In Reader's Theatre (1), I described Reader's Theatre as a great way to have kids interact with a story, as well as develop their imaginations. In Reader's Theatre (2), I revealed the Book Chook method for turning a piece of literature into a Reader's Theatre script. Such scripts make a wonderful project for families, Sunday School and Boy Scout groups, or whole classes to create. That creative process involves many literacy skills, and can be another way to link to the literature kids are reading. Picture books, traditional tales, and fairy tales all make accessible sources for these created scripts.
Now I want to discuss how I introduce a Reader's Theatre script to a group of children. Remember, Reader's Theatre can be used simply as a script to read aloud, with as few as two people to take all the parts, and no props or costumes. But I prefer it as a piece practised for performance in front of an audience.
If I want to use a script I've already written with a group of kids, the first thing I do is read the story aloud that the script is based on. Ideally, I do that several times as well as initiate activities that help kids get to know the text really well.
Then I explain the concept of Reader's Theatre. For young ones, this could be as simple as "Let's make a little play about this book." I introduce the script, reading it aloud with great expression, fluency and enjoyment. We become familiar with it. In a classroom, that would happen in Guided Reading sessions over a couple of days. Group or chorus reading follows, with each child having his/her own scripts by now. Once parts are chosen or assigned, a highlighter helps readers keep track of their own parts in a script. If kids aren't comfortable reading their part alone, they might choose to partner-read. Even though children can read from their scripts in a performance, they need plenty of opportunities to practise their parts so they develop fluency. Memorization is not necessary for Reader's Theatre, but some kids will have a whole script by heart in a blink!
Humour is always appreciated by audience and readers in activities like this. You can enhance the humour already present in a story by using exaggeration. If I were using the snippet of script I wrote about The Three Bears (see Reader's Theatre 2) with a group, I'd encourage the characters to think how they can best portray big, middle-sized and tiny with body movements and facial expressions. I'd have the chorus decide on the voices, actions and facial expressions they're going to use to accompany their lines ahead of performance, so that the audience is presented with a group "Awww" that exaggerates its silliness. Children often have good ideas for props or costumes that produce a smile. Does Papa Bear constantly have to hold his too-big trousers up? Could we use a thimble for Baby's bowl?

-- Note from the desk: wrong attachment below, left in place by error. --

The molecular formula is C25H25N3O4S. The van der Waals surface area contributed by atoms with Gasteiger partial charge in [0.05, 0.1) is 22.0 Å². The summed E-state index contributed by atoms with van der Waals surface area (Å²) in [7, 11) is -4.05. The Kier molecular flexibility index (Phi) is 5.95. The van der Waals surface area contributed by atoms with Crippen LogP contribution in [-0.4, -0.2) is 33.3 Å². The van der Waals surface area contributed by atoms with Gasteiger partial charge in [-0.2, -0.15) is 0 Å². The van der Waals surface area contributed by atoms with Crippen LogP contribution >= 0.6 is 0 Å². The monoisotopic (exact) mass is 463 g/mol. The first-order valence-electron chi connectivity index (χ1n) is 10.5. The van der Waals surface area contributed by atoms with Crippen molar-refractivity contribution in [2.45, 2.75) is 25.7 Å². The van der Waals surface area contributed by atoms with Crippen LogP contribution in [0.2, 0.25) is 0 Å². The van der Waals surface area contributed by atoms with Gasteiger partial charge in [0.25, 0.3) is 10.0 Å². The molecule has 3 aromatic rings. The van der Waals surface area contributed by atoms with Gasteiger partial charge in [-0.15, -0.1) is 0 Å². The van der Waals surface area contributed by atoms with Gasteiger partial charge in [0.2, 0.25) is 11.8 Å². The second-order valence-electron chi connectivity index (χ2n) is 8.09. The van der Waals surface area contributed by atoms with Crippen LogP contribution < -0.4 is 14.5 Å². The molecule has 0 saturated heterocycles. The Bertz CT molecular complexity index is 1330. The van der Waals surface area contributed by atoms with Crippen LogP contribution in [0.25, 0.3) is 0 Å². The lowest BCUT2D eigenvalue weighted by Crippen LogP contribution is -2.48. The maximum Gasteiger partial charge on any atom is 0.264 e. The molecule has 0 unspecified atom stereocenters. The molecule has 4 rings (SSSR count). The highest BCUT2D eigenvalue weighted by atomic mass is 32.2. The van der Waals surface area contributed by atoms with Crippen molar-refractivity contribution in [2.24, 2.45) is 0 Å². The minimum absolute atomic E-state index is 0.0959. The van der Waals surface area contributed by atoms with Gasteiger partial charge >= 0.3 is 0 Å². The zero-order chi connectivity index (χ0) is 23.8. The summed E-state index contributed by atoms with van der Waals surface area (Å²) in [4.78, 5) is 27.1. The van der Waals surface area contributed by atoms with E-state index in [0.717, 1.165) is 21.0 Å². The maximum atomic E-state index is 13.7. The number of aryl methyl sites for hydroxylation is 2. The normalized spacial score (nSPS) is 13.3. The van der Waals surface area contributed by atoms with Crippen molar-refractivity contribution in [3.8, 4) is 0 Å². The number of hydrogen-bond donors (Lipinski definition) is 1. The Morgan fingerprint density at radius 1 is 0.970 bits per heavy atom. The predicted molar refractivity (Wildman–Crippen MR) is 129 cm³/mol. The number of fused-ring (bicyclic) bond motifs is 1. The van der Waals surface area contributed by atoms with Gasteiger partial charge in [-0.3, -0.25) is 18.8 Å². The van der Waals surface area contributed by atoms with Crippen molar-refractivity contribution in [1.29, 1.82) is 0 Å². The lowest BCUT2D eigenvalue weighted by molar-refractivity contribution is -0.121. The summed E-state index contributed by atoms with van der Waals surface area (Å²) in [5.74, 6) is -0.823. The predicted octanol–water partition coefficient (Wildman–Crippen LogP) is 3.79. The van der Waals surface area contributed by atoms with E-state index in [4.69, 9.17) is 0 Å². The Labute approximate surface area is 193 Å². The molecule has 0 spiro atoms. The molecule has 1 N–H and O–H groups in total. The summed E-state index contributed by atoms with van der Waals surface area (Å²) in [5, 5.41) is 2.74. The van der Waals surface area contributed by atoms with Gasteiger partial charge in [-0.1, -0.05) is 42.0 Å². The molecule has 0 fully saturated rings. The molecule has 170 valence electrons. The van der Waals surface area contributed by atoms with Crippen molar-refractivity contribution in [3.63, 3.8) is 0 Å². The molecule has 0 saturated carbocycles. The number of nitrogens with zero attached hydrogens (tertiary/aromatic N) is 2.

Once everyone has had a chance to develop individual fluency, practise as a group. Communication is the key! Make sure kids develop the habit of facing the audience when they read. Remind them not to cover their faces with scripts, and never use masks that cover the whole face. With older children, encourage them to look at the script only when they need to, so they engage eye contact with audience members. Clear speaking is essential, but may need to be enhanced with microphones, depending on the acoustics of your venue. Everyone tends to speed up when they're nervous, so I have my kids build in conscious breaks at commas and full-stops.
All of the above sounds very serious and important, and I believe these are core communication skills we should encourage. But don't forget to have fun with Reader's Theatre! It truly is fun, and just because the Book Chook way is to nudge it towards Opera House standards, doesn't meant that is the best way for you and your children.
In Reader's Theatre (4), I'll discuss different ways of using Reader's Theatre.